The Federal Emergency Management Agency (FEMA) recently promulgated guidelines recommending that medical first responders provide First Aid to victims in areas that have not been secured by law enforcement. If the threat is not direct or immediate, medical personnel should consider enter “Warm Zones” even though potential threats exist.
It will be interesting to see how the new recommendations will impact training for paramedics, firefighters and other personnel.
It is now apparent that many of the 250 people killed in shootings and bombings since the massacre at Columbine High School could have been saved with immediate attention. In the Columbine attacks, LEOs waited 30 minutes before entering the school.
Since that time, law enforcement have developed active shooter protocols in which one or two of the first officers to arrive engage the active shooter without waiting for SWAT teams. This is also the reason that many patrol officers now carry AR-style rifles. One officer at Columbine could have taken a shot but hesitated because of the risk of hitting students at the distance involved.
FEMA and other experts studied the Boston Marathon bombing and determined that the numbers of dead victims were greatly reduced because of a number of medical personnel at the finish line that administered immediate assistance. Newtown and Aurora, Colorado also provided data for the study,
More than 200 people were injured but only three died from their injuries at the Boston Marathon. Should we prepare some paramedics to carry guns? There are definitely new training protocols on their way. There is reason to believe that “within five years you are going to see this required of everyone” in the EMS field. Towns and cities must coordinate their emergency response efforts.
Mass shootings are usually over in less than 10 to 15 minutes. Dr. Lenworth Jacobs said in an interview with the New York Times. “We’re seeing these events in increasing frequency, and unfortunately we have to change how we approach them to keep death tolls down.”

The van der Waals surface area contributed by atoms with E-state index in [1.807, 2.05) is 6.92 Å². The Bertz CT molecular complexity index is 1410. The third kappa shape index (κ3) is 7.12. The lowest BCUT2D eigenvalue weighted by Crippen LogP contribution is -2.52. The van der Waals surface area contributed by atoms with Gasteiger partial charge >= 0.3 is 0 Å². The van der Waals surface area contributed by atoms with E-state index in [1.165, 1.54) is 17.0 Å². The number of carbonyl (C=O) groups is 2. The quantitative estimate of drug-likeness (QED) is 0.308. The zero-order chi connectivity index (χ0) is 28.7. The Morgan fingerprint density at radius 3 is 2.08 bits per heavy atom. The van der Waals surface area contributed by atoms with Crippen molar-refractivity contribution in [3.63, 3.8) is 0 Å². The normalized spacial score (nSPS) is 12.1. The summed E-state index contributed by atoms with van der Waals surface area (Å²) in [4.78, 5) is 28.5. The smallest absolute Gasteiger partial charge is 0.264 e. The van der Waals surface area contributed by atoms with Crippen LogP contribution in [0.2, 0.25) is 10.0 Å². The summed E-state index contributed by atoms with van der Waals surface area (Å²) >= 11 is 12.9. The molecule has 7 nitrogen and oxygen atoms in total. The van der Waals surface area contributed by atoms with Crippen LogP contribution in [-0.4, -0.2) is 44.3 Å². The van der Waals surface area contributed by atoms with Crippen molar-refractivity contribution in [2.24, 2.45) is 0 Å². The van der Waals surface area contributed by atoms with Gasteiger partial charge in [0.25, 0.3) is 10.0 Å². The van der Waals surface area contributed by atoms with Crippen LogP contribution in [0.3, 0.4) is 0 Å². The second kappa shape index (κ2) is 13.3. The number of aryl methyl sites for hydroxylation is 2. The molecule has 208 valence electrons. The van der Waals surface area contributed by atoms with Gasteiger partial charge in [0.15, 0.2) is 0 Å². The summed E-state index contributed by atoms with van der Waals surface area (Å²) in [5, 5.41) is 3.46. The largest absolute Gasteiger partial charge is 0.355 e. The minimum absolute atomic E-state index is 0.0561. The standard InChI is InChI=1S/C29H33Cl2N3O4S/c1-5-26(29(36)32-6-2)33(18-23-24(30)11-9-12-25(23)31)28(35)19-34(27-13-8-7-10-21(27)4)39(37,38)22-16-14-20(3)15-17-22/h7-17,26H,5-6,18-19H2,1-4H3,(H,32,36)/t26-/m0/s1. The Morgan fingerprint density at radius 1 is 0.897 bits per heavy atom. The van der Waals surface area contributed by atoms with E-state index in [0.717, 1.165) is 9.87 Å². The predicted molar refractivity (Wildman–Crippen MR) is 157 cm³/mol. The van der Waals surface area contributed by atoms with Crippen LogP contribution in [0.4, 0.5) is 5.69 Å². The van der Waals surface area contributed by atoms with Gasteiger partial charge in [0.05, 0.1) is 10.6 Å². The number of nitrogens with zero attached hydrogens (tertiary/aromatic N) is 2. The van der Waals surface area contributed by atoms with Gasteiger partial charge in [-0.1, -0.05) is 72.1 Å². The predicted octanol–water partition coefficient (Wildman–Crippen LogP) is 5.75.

Medics should be trained in weapons and ammunition so they can better assess the damage that different firearms can do, according to the recommendarions of The Hartford Consensus. The study involved eight experts from medicine, the military and law enforcement. The group is advocating for local governments to implement their suggestions.
Most fire departments have a policy of not responding to emergencies where there is an imminent threat of violence. There has been a Counter Narcotics Terrorist Operations and Medical Support (CONTOMS) program funded by the Department of Defense:
The CONTOMS Program is unique in that it provides the student with actual certification as an Emergency Medical Technician -Tactical (EMT-T). The program provides a comprehensive approach to emergency care and operational medical support in the tactical environment. It is focused on the broad range of knowledge and skills required for crisis management medical response including: care under fire; Weapons of Mass Destruction (WMD); medical counterterrorism; counternarcotics; protective operations; hostage rescue; explosive ordnance disposal; maritime operations; civil disorder; and major national security events.
The program trains paramedics and EMTs assigned to SWAT teams. They are like combat medics in the military. We live in a time when budgets are strained beyond belief. New programs seem to be out of the question.
During the Los Angeles riots in 1992, many firefighters and EMTs dispatched from all over the Northwest could not carry legally, but they carried concealed firearms nevertheless.
We should not be in denial when it comes to the potential for violence. Law enforcement is presently trained with much more intense and innovative tactical methods than ever before. Armed citizens need to discuss new methods for protecting our schools, homes, churches and the workplace. Let’s also find ways to equip firefighters and EMTs for emergencies where the potential for violence is present.